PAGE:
If Gun Ghouls Messed With Literature

America’s ghastly Republican politicians and ghastly gun makers continue to support the proliferation of military-style weapons repeatedly used to massacre people, and continue to oppose common-sense measures such as universal background checks. But they won’t be completely satisfied until the world’s great novels are rewritten to reflect their sick preference for gun “rights” over human lives.

For instance, they might argue that Jane Austen really meant Pride and Prejudice‘s first line to be “It is a truth universally acknowledged that a single man in possession of a good fortune must be in want of an AR-15.” 

I guess early-19th-century publishers who avoided positive assault-rifle mentions in their books were “woke” liberal commies who backed banning Trump from Twitter.

The far-right death cult also believes the opening of Charlotte Bronte’s Jane Eyre would be much improved if it read “There was a strong possibility of an elementary-school shooting that day.”

If there were no shooting, it would be a disappointment for that cult far exceeding Jane and Rochester’s regret about not having met on The Dating Game TV show.

Moby-Dick? America’s “pro-life” weapon worshippers feel Herman Melville would have had much higher initial sales if his masterpiece started with “Call me Rambo” rather than “Call me Ishmael.” 

Heck, if that novel’s narrator had been packing enough heat to dispatch Pequod first mate Starbuck, perhaps a certain coffee chain wouldn’t be seeing all that “socialist-icky” unionization. (A 2022 development I’m thrilled about.)

Many U.S. bullet bros tend to be fans of Russia’s murderous leader Putin, but are miffed at Russia’s Leo Tolstoy for not starting Anna Karenina with a different first line. The NRA’s literary pros have that prose fixed: “Happy families are all alike; every unhappy family is unhappy because it doesn’t have as many guns as Tolstoy had children.”

If inquiring minds want to know, Leo and Sophia had 13 kids — but only two were manufactured by Smith & Wesson.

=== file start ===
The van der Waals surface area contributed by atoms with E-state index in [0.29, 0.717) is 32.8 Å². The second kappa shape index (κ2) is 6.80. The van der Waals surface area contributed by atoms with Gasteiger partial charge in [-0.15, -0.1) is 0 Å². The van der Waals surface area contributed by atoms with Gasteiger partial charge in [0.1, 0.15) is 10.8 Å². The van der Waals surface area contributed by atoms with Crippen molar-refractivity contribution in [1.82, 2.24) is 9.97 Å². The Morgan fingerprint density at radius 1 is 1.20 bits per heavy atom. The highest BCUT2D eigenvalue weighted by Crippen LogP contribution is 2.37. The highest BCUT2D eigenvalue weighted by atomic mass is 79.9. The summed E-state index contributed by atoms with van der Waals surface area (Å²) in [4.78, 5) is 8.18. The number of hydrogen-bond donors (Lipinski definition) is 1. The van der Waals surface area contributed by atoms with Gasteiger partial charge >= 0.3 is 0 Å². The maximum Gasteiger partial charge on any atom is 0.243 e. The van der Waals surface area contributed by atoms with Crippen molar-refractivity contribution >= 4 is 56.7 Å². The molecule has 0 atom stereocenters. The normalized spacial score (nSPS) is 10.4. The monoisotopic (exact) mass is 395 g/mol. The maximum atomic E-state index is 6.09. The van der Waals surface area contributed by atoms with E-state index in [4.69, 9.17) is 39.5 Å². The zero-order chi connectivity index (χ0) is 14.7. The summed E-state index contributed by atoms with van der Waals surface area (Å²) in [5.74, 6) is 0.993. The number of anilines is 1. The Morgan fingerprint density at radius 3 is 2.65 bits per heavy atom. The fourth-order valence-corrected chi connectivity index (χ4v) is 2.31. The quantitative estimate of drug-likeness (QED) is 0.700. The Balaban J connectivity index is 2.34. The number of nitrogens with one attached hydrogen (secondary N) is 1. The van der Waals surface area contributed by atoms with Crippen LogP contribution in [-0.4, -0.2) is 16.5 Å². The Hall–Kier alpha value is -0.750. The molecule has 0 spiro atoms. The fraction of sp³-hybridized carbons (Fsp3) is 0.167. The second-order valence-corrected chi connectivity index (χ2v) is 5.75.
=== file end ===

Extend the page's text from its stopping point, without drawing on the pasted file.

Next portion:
America’s gun ghouls are doubly mad at Charles Dickens for not using his immortal first and last A Tale of Two Cities passages to mention hardware that inflicts maximum 21st-century carnage. The revisions: “It was the best of body armor; it was the bestest of body armor” and “It is a far, far bigger stash of ammo that I have than I ever had before.” 

Our Mutual Friend might be the undertaker. Or, rather, one of many undertakers. 

F. Scott Fitzgerald was a prose master, but the Republican killer cadre would want the last passage of The Great Gatsby to be even more sublime: “So we bleat on, a minority against a gun-safety majority, putting U.S. citizens ceaselessly into their graves.”

Actually, the ultra-conservative sickos who think gun “rights” are more important than human lives wouldn’t like the way I rewrote Fitzgerald’s famous closing line. They can all go to hell — though Satan might consider them too evil to welcome.

My literary-trivia book is described and can be purchased here: Fascinating Facts About Famous Fiction Authors and the Greatest Novels of All Time.

In addition to this weekly blog, I write the 2003-started/award-winning “Montclairvoyant” topical-humor column for Baristanet.com every Thursday. The latest piece — which also discusses guns, as well as some landlords ignoring my town’s new rent-control law — is here.

A Tree Grows in…Various Novels

Some memorable characters branch out in novels. Yes, I’m talking about trees.

The Overstory, the masterfully written and researched novel I haven’t quite finished yet, features a wide-ranging cast that comes together to try to save centuries-old trees on America’s West Coast. The amazing descriptions of those trees and other trees in Richard Powers’ heartfelt, heartbreaking, monumental book make them feel almost as human as the humans.

There’s also the titular tree in Betty Smith’s poignant and compelling A Tree Grows in Brooklyn that survives in a tough urban environment, illustrating not only its own tenacity but symbolizing the tenacity of many of the neighborhood’s residents.

Another book with “tree” in its title — in this case plural — is Barbara Kingsolver’s very good debut novel The Bean Trees.

Many decades earlier, Edith Wharton wrote Ethan Frome with a story line that hinges around a tree-related occurrence — as we find out late in the emotionally wrenching novel.

What happens to a tree during a storm portends what will happen with the relationship of Jane Eyre and Edward Rochester in Charlotte Bronte’s classic work. 

A 20th-century classic, Gabriel Garcia Marquez’s brilliant One Hundred Years of Solitude, has its gone-mad character Jose Arcadio Buendia tied to a tree in the later years of his life. A weird metaphor for being the patriarch of the Buendia family tree?

In J.R.R. Tolkien’s celebrated The Lord of the Rings, major supporting characters include the tree-like Ents. Those delightful beings are a major force for good as the trilogy’s climax nears.